Congressional Research Service Reports - 797 Matching Results

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Constitutional Constraints on Congress' Ability to Protect the Environment

Description: Federal protection of the environment must hew to the same constitutional strictures as any other federal actions. In the past decade, however, the Supreme Court has invigorated several of these strictures in ways that present new challenges to congressional drafters of environmental statutes. This report reviews six of these newly emergent constitutional areas, with special attention to their significance for current and future environmental legislation.
Date: September 8, 2000
Creator: Meltz, Robert
Partner: UNT Libraries Government Documents Department

The Endangered Species Act and Private Property

Description: If the 103rd Congress embarks upon an effort to reauthorize the Endangered Species Act (ESA), it will run into an old acquaintance: the property rights issue. As now written, the ESA has at least the potential to curtail property rights (whatever its actual impact as implemented may be). This report explores the legal repercussions of those impacts, especially whether they constitute takings of property under the fifth amendment of the U.S. Constitution.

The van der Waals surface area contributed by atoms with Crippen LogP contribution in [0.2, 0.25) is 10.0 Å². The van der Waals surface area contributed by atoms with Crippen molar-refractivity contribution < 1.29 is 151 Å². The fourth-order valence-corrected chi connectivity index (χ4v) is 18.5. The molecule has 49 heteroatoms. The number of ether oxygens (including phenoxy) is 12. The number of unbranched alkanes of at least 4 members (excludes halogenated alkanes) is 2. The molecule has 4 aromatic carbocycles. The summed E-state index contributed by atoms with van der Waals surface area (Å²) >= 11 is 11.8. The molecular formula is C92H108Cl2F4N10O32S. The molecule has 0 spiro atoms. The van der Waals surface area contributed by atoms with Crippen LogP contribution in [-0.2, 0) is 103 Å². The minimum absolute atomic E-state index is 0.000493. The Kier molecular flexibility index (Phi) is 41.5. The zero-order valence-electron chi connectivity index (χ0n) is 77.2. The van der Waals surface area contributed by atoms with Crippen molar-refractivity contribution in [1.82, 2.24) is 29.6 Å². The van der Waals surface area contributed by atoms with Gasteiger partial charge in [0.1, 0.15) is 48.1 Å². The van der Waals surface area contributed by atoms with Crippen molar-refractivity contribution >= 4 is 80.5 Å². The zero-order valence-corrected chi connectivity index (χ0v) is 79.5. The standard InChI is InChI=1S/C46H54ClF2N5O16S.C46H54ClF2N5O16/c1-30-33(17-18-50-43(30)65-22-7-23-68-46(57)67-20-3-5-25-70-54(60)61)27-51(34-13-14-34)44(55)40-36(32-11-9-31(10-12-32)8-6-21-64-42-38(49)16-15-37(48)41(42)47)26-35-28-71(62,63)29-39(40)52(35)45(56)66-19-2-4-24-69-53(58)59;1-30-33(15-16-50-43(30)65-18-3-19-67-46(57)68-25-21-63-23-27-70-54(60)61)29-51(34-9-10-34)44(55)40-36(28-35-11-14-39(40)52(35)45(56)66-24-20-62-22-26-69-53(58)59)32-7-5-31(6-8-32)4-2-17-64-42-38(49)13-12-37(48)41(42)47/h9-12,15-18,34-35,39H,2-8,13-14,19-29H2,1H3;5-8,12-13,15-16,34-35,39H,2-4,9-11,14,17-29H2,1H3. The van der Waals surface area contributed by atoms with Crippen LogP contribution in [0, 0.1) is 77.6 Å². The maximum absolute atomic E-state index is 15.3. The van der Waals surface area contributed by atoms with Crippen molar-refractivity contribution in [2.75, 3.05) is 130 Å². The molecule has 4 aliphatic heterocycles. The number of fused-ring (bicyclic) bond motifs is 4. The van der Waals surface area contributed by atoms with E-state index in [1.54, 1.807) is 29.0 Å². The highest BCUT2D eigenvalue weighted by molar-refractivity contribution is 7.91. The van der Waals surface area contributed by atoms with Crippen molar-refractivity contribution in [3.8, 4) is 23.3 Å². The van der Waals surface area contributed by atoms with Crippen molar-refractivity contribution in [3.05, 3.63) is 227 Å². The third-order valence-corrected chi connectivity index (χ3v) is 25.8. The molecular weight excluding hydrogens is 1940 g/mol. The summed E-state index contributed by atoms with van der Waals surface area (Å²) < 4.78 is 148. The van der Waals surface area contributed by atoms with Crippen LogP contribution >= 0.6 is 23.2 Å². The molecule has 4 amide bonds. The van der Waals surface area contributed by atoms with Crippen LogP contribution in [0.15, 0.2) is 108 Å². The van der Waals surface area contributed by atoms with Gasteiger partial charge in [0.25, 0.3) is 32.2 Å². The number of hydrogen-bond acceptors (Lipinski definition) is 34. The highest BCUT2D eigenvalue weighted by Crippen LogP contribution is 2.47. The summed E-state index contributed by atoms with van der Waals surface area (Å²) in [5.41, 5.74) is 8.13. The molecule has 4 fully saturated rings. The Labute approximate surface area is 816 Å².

Date: March 7, 1993
Creator: Meltz, Robert
Partner: UNT Libraries Government Documents Department

The Environmental Opinions of Judge Samuel Alito

Description: This report is based on a review of all the reported environmental decisions of the Third Circuit in which Judge Alito was on the three-judge panel that initially decided the case, or in the en banc group of judges that heard the case on review of the panel decision. It does not confine itself, as did the recently reported Washington Post study, to Third Circuit opinions in which there was a dissent.2 We construe “environmental” broadly to include insurance coverage, Fourth Amendment, and other issues arising in an environmental context — and included 34 decisions in our review.
Date: January 6, 2006
Creator: Meltz, Robert
Partner: UNT Libraries Government Documents Department